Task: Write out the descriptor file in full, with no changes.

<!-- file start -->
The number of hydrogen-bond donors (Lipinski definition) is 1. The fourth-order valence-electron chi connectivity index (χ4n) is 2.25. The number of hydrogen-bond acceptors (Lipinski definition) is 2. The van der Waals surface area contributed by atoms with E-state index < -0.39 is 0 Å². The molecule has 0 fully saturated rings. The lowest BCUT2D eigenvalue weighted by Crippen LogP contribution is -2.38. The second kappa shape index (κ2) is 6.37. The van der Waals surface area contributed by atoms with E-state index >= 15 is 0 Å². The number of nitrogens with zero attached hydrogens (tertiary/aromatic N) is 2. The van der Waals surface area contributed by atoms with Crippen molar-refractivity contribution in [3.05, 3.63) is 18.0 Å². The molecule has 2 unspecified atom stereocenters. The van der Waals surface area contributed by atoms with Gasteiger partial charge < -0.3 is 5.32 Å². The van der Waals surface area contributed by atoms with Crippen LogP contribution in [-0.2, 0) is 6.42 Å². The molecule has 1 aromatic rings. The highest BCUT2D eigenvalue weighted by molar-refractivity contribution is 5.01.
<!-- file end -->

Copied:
The number of hydrogen-bond donors (Lipinski definition) is 1. The fourth-order valence-electron chi connectivity index (χ4n) is 2.25. The number of hydrogen-bond acceptors (Lipinski definition) is 2. The van der Waals surface area contributed by atoms with E-state index < -0.39 is 0 Å². The molecule has 0 fully saturated rings. The lowest BCUT2D eigenvalue weighted by Crippen LogP contribution is -2.38. The second kappa shape index (κ2) is 6.37. The van der Waals surface area contributed by atoms with E-state index >= 15 is 0 Å². The number of nitrogens with zero attached hydrogens (tertiary/aromatic N) is 2. The van der Waals surface area contributed by atoms with Crippen molar-refractivity contribution in [3.05, 3.63) is 18.0 Å². The molecule has 2 unspecified atom stereocenters. The van der Waals surface area contributed by atoms with Gasteiger partial charge < -0.3 is 5.32 Å². The van der Waals surface area contributed by atoms with Crippen LogP contribution in [-0.2, 0) is 6.42 Å². The molecule has 1 aromatic rings. The highest BCUT2D eigenvalue weighted by molar-refractivity contribution is 5.01.